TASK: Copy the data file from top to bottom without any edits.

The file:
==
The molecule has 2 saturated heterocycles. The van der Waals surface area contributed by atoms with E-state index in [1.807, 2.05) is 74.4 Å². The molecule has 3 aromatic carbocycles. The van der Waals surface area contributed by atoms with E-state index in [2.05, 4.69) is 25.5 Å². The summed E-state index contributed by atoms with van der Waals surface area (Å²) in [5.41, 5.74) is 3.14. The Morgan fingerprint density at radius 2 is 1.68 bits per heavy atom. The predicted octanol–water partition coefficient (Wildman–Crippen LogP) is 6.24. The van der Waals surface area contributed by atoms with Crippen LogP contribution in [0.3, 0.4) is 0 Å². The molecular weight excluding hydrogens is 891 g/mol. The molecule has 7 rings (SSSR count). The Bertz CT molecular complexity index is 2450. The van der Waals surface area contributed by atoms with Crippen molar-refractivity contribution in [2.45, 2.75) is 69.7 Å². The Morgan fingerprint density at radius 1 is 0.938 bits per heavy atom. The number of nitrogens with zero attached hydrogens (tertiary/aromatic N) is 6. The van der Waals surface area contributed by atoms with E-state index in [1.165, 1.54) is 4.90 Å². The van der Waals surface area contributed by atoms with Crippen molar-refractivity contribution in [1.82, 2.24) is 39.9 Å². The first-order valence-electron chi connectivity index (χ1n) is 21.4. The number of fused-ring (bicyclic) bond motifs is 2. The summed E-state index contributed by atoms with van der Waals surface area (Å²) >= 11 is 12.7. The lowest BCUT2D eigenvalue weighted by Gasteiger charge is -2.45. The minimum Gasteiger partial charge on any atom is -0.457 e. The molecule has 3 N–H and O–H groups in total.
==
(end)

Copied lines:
The molecule has 2 saturated heterocycles. The van der Waals surface area contributed by atoms with E-state index in [1.807, 2.05) is 74.4 Å². The molecule has 3 aromatic carbocycles. The van der Waals surface area contributed by atoms with E-state index in [2.05, 4.69) is 25.5 Å². The summed E-state index contributed by atoms with van der Waals surface area (Å²) in [5.41, 5.74) is 3.14. The Morgan fingerprint density at radius 2 is 1.68 bits per heavy atom. The predicted octanol–water partition coefficient (Wildman–Crippen LogP) is 6.24. The van der Waals surface area contributed by atoms with Crippen LogP contribution in [0.3, 0.4) is 0 Å². The molecular weight excluding hydrogens is 891 g/mol. The molecule has 7 rings (SSSR count). The Bertz CT molecular complexity index is 2450. The van der Waals surface area contributed by atoms with Crippen molar-refractivity contribution in [2.45, 2.75) is 69.7 Å². The Morgan fingerprint density at radius 1 is 0.938 bits per heavy atom. The number of nitrogens with zero attached hydrogens (tertiary/aromatic N) is 6. The van der Waals surface area contributed by atoms with E-state index in [1.165, 1.54) is 4.90 Å². The van der Waals surface area contributed by atoms with Crippen molar-refractivity contribution in [1.82, 2.24) is 39.9 Å². The first-order valence-electron chi connectivity index (χ1n) is 21.4. The number of fused-ring (bicyclic) bond motifs is 2. The summed E-state index contributed by atoms with van der Waals surface area (Å²) >= 11 is 12.7. The lowest BCUT2D eigenvalue weighted by Gasteiger charge is -2.45. The minimum Gasteiger partial charge on any atom is -0.457 e. The molecule has 3 N–H and O–H groups in total.